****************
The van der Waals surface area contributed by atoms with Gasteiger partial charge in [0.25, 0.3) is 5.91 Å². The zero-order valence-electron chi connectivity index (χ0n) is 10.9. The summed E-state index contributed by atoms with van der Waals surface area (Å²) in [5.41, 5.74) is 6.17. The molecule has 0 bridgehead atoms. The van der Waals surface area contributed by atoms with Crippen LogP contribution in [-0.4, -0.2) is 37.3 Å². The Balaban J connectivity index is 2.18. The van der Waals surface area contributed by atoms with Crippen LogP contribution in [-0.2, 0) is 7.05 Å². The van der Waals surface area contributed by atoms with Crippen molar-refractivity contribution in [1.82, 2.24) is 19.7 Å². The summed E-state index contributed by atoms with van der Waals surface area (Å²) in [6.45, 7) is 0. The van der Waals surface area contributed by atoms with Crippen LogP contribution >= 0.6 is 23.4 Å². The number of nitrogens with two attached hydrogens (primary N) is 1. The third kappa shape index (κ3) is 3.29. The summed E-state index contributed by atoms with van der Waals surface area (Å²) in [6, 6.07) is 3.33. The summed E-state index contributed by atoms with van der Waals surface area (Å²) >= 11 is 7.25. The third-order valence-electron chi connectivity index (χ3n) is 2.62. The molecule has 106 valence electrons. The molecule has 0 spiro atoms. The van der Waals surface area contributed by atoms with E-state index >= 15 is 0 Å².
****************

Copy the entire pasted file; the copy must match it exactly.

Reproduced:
The van der Waals surface area contributed by atoms with Gasteiger partial charge in [0.25, 0.3) is 5.91 Å². The zero-order valence-electron chi connectivity index (χ0n) is 10.9. The summed E-state index contributed by atoms with van der Waals surface area (Å²) in [5.41, 5.74) is 6.17. The molecule has 0 bridgehead atoms. The van der Waals surface area contributed by atoms with Crippen LogP contribution in [-0.4, -0.2) is 37.3 Å². The Balaban J connectivity index is 2.18. The van der Waals surface area contributed by atoms with Crippen LogP contribution in [-0.2, 0) is 7.05 Å². The van der Waals surface area contributed by atoms with Crippen molar-refractivity contribution in [1.82, 2.24) is 19.7 Å². The summed E-state index contributed by atoms with van der Waals surface area (Å²) in [6.45, 7) is 0. The van der Waals surface area contributed by atoms with Crippen LogP contribution >= 0.6 is 23.4 Å². The number of nitrogens with two attached hydrogens (primary N) is 1. The third kappa shape index (κ3) is 3.29. The summed E-state index contributed by atoms with van der Waals surface area (Å²) in [6, 6.07) is 3.33. The summed E-state index contributed by atoms with van der Waals surface area (Å²) >= 11 is 7.25. The third-order valence-electron chi connectivity index (χ3n) is 2.62. The molecule has 106 valence electrons. The molecule has 0 spiro atoms. The van der Waals surface area contributed by atoms with E-state index >= 15 is 0 Å².